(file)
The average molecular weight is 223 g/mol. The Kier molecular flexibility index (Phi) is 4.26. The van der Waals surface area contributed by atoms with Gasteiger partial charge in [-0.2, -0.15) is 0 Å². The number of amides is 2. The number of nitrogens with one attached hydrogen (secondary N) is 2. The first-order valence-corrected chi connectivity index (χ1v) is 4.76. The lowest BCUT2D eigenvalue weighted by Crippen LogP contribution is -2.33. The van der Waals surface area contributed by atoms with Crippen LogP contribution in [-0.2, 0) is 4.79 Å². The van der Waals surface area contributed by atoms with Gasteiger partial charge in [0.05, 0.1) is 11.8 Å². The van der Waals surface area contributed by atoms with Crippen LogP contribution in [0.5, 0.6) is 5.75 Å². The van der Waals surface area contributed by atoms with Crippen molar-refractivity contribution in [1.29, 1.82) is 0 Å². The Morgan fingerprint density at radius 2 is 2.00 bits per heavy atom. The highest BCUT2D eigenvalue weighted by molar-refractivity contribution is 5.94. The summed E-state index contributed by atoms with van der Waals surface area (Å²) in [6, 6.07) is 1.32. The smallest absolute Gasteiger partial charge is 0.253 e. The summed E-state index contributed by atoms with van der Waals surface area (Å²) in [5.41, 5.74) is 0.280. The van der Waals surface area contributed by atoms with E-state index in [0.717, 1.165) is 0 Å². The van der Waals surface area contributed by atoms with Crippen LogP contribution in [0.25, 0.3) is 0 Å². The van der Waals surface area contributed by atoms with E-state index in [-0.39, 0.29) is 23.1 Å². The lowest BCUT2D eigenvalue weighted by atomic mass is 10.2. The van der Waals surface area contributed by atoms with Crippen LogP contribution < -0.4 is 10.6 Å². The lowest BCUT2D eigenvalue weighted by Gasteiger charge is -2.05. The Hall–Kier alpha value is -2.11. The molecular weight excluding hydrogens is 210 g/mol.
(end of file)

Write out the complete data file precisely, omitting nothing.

The average molecular weight is 223 g/mol. The Kier molecular flexibility index (Phi) is 4.26. The van der Waals surface area contributed by atoms with Gasteiger partial charge in [-0.2, -0.15) is 0 Å². The number of amides is 2. The number of nitrogens with one attached hydrogen (secondary N) is 2. The first-order valence-corrected chi connectivity index (χ1v) is 4.76. The lowest BCUT2D eigenvalue weighted by Crippen LogP contribution is -2.33. The van der Waals surface area contributed by atoms with Crippen LogP contribution in [-0.2, 0) is 4.79 Å². The van der Waals surface area contributed by atoms with Gasteiger partial charge in [0.05, 0.1) is 11.8 Å². The van der Waals surface area contributed by atoms with Crippen LogP contribution in [0.5, 0.6) is 5.75 Å². The van der Waals surface area contributed by atoms with Crippen molar-refractivity contribution in [1.29, 1.82) is 0 Å². The Morgan fingerprint density at radius 2 is 2.00 bits per heavy atom. The highest BCUT2D eigenvalue weighted by molar-refractivity contribution is 5.94. The summed E-state index contributed by atoms with van der Waals surface area (Å²) in [6, 6.07) is 1.32. The smallest absolute Gasteiger partial charge is 0.253 e. The summed E-state index contributed by atoms with van der Waals surface area (Å²) in [5.41, 5.74) is 0.280. The van der Waals surface area contributed by atoms with E-state index in [0.717, 1.165) is 0 Å². The van der Waals surface area contributed by atoms with Crippen LogP contribution in [0.25, 0.3) is 0 Å². The van der Waals surface area contributed by atoms with E-state index in [-0.39, 0.29) is 23.1 Å². The lowest BCUT2D eigenvalue weighted by atomic mass is 10.2. The van der Waals surface area contributed by atoms with Crippen LogP contribution < -0.4 is 10.6 Å². The lowest BCUT2D eigenvalue weighted by Gasteiger charge is -2.05. The Hall–Kier alpha value is -2.11. The molecular weight excluding hydrogens is 210 g/mol.